Stripping analysis is considered to be the most sensitive electroanalytical technique and highly suitable for the task of field monitoring of toxic metals. The sensitivity of stripping analysis is attributed to its preconcentration step, in which trace metals are accumulated onto the working electrode surface [1,2]. A great variety of electrodes have been employed in metal determination, but screen-printed electrodes (SPEs) have low unit costs and are capable of undergoing mass production while still maintaining adequate levels of reproducibility. Moreover, SPEs have the advantage of miniaturization. SPEs have been developed as single-use sensors for a variety of applications in environmental, industrial and clinical analyses [3,4]. Among numerous variants of SPEs, screen-printed carbon electrodes (SPCEs) have attracted a great deal of attention because of their easy-to-make modifications, either by immobilizing a modifier on the electrode surface or adding it to the carbon ink before the electrode is made.
Cadmium is a heavy metal which is extremely toxic to animals. Although the mechanisms of cadmium toxicity are poorly understood, it has been speculated that cadmium causes single-strand DNA damage and disrupts the synthesis of nucleic acids and proteins . Cadmium ions are relatively soluble in water and are readily absorbed in plant tissues and in animal organs such as the liver and kidneys. Many kinds of screen-printed electrodes have been used as electrochemical sensors of Cd(II), however, the most common in the literature are: mercury-coated SPEs [6-10], bismuth-coated SPEs [11-17], gold SPEs and gold and/or carbon nanostructured SPEs [18,19]. In the case of voltammetric procedures of Cd(II) determination employing screen-painted electrodes, the lowest detection limit of 8.9 × 10−10 mol L−1 (for a preconcentration time of 360 s) was obtained using sputtered Bi SPE .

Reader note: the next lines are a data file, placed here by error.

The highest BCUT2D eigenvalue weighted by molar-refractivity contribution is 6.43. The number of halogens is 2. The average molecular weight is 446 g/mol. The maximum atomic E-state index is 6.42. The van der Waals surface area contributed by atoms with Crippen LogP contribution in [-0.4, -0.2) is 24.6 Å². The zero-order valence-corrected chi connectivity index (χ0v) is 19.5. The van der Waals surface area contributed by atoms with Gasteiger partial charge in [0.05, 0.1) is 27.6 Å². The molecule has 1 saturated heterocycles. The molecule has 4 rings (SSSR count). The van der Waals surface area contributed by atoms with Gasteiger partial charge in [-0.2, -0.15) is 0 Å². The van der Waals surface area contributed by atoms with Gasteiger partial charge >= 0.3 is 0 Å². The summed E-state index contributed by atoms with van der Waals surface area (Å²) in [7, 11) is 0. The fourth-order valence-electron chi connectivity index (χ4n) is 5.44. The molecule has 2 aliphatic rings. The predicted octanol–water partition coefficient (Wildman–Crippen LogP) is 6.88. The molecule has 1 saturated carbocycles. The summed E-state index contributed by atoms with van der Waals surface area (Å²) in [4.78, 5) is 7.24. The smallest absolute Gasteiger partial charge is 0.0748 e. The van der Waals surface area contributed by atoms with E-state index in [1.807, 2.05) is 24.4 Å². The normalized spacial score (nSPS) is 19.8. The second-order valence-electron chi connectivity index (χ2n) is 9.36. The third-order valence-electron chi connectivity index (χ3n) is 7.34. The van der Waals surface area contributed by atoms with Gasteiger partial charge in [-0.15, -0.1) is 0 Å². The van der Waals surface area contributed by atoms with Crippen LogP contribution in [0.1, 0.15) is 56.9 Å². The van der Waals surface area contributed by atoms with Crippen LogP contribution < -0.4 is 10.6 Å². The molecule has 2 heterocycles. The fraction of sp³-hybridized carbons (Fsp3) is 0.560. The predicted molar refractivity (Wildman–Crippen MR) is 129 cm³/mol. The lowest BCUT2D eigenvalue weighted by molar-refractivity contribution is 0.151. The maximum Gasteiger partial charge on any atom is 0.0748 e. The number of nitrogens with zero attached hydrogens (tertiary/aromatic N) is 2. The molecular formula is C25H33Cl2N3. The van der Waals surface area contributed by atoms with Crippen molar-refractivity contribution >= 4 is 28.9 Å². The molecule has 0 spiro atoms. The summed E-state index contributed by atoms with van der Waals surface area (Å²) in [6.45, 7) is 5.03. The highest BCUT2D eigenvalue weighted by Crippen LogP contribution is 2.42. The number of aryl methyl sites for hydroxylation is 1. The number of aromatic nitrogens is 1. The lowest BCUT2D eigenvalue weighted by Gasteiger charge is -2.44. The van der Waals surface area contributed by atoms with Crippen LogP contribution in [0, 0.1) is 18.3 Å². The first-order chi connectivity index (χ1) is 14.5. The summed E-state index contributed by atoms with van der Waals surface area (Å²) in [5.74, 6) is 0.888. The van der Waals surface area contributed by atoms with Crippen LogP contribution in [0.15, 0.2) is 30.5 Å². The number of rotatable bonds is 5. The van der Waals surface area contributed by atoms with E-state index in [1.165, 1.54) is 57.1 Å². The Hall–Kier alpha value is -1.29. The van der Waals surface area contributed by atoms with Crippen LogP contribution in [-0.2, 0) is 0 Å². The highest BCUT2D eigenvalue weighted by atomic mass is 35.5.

In 2005 the lead film electrode (PbFE) was introduced for the first time for adsorptive stripping voltammetric determinations of inorganic ions such as Co(II) and Ni(II) . This electrode has several attractive properties that include simple preparation, good reproducibility and electrochemical surface renewal, mechanical stability, ability to operate in a wide range of media with varying pH, effective preconcentration in stripping procedures, well-defined and separated stripping signals for several metal ions and organic compounds [20-23].